We’re unpacking the issues around divorce in our #dignifieddivorce series, to help parents navigate the legal and emotional implications of such a separation. This reader wrote in with a tricky question, and we reached out to legal experts for advice.
I read your article on Parent24 this morning and find it quite interesting.
I’ve been married for twenty-five years and out of that my husband’s only worked for +- ten years, he’s been home for the past five years and makes no effort to look for work.
We are married in community of property, now if I should file for divorce is he liable to get half of everything? We have a disabled 20-year-old daughter who is in our care.
I really don’t want to lose my house.
Must read: What are the grounds for divorce in South Africa?
All assets and liabilities form part of a joint estate
Deborah Di Siena of Di Siena Attorneys provided a comprehensive answer to this concerned readers question.
When couples are married in community of property, it means that all assets and liabilities brought into the marriage and accumulated during the marriage form part of the joint estate, in other words, there is only one estate.
In terms of our law, when one party files for divorce the joint estate (i.e. assets and liabilities) is split equally between the parties.
Where couples cannot reach an agreement on how to divide their joint estate (as often happens), the court will usually appoint a receiver or liquidator to divide the assets of the joint estate.
The Divorce Act does, however, provide that one of the parties can apply for a forfeiture of patrimonial benefits.
The party who forfeits, may in the end lose his or her rights to a fifty per cent share of the joint estate or may only be awarded a smaller share of the estate than the other party.
There are three factors that a court will consider when deciding whether to grant a forfeiture. These are:-
- The duration of the marriage;
- The circumstances which led to the breakdown of the marriage; and
- Whether there was any substantial misconduct on the part of one of the parties.
Also read: Can you get a divorce without your spouse’s consent?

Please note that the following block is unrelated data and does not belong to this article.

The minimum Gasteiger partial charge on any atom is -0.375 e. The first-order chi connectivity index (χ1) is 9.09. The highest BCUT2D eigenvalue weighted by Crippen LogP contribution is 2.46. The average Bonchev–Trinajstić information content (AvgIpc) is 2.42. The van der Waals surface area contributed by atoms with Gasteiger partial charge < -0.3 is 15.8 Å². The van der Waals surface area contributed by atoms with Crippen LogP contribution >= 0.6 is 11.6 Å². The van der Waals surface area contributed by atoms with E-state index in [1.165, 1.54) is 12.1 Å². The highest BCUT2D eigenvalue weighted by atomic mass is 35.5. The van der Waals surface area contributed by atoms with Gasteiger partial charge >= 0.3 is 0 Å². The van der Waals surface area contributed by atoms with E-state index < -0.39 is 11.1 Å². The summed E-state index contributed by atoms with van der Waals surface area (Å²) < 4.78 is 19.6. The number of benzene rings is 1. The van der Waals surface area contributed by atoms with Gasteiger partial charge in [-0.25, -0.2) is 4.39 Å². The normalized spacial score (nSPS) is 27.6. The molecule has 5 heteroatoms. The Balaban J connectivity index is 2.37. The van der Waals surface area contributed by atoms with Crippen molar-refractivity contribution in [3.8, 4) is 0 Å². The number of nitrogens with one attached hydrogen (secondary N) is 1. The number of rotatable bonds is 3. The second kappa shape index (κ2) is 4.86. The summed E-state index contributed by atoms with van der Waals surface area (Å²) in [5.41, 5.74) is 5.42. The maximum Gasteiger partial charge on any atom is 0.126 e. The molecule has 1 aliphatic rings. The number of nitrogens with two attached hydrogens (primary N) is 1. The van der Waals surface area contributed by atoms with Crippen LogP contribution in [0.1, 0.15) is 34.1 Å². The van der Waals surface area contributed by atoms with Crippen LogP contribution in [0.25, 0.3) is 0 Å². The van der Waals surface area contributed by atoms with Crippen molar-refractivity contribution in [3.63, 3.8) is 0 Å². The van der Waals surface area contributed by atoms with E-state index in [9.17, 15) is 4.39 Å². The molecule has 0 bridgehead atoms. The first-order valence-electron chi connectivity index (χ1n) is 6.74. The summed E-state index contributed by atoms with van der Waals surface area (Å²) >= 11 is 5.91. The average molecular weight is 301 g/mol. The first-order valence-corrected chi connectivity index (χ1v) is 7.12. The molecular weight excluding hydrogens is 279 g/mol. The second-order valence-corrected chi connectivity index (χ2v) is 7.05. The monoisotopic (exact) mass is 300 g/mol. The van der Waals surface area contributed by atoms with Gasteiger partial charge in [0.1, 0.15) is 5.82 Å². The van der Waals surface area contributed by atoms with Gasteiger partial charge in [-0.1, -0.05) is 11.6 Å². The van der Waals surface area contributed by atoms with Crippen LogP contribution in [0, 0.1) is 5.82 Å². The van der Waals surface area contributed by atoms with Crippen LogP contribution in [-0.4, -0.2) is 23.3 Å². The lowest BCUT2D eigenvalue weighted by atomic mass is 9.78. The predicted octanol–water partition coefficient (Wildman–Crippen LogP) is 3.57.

A failure to contribute financially is also a factor in determining whether forfeiture should be allowed or not
In a recent case judgement, of KT v MR, the parties were married in community of property for 20 months whereafter they no longer lived together as husband and wife.
The judge in this matter stated that the longer the duration of the marriage the more likely it was that the benefit on dissolution would be due and proportionate, and, conversely, the shorter the duration of the marriage the more likely the benefit would be undue and disproportionate.
The judge went further to state that this did not amount to a rigid and mechanical exercise, as the court is enjoined to make a value judgment.
Given the circumstances that lead to the breakdown of the parties marriage and the duration of the marriage, the judge granted a partial forfeiture of benefits, which means that one party forfeited their right to claim 50% of certain assets of the joint estate.
Your position is slightly different in that your marriage is of a long duration. Accordingly, the court will take into account all the factors which led up to the breakdown of the marriage and whether there was any substantial misconduct on the part of your husband.
The court has a discretion and could possibly order that he forfeits all or a part of the joint estate. Each case is different and we suggest you contact an attorney for advice.
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